In East Hampton 20 years ago, it was nearly impossible not to see and hear that a significant part of our local heritage was going by the board — not without a fight, and not without great pain.
Hostility between baymen and sportfishermen had been building up ... beginning in 1985, when striped bass were banned from the marketplace after bass spawned in the Hudson River were found to contain dangerous levels of polychlorinated biphenyls. Stripers were declared safe to eat again in 1990, but that same year the haul seine, a semi-circle of net paid off the transom of a dory launched from the ocean beaches, was banned.
To baymen, the old haul seine, which in early days was hauled back to shore by horses, was the most efficient method of catching striped bass, the “money fish.” But to the ever-growing number of sportfishermen, it had become the engine of anti-conservation, although “conservation” by then was really a code word for getting a larger slice of the state’s striped bass quota.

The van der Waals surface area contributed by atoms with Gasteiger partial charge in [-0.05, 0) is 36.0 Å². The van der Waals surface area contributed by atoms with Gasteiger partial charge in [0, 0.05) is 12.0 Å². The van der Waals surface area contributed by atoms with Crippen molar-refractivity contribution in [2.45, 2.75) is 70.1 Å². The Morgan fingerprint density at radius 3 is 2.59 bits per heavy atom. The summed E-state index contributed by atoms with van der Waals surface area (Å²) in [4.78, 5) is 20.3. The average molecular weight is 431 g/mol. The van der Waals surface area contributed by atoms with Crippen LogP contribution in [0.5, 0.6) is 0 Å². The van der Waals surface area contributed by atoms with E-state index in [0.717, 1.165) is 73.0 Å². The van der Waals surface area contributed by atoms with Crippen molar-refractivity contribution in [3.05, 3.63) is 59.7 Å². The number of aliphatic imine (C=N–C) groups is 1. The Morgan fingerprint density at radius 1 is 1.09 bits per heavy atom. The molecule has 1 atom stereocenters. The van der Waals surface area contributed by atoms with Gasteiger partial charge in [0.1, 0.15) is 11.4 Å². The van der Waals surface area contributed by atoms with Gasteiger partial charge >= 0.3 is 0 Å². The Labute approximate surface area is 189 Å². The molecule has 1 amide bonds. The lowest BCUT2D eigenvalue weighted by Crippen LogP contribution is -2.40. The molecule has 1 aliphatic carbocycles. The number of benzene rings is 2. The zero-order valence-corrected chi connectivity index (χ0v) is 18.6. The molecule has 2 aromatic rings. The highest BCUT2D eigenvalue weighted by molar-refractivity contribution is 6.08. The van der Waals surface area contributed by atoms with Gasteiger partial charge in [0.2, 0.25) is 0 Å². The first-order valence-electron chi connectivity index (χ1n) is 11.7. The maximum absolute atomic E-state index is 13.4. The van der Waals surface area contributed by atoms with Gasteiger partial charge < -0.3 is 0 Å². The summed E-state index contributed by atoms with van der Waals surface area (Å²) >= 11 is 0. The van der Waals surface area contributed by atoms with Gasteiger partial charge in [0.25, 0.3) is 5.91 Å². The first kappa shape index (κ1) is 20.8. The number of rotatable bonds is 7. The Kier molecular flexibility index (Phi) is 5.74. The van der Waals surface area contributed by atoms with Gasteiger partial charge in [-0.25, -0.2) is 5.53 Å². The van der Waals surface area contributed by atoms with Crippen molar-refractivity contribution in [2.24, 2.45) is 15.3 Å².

Against this backdrop, the East Hampton Town Baymen’s Association organized a civil disobedience protest, with the enthusiastic support of the town supervisor, Tony Bullock, Councilwoman Cathy Lester, East Hampton Village Administrator Larry Cantwell, and State Assemblyman John Behan of Montauk. Billy Joel, whose 1989 hit “Downeaster Alexa” told the story of a bayman regulated out of his inshore bass fishery, raised the profile of the protest.
On July 28, 1992, supporters and reporters gathered at Indian Wells Beach in Amagansett to watch Dan King launch his red, white, and blue flag dory into the surf and return with a haul seine containing a number of striped bass. As the protesters, including the participating officials and Mr. Joel, picked bass from the net, state police arrested them.
Read more at The East Hampton Star.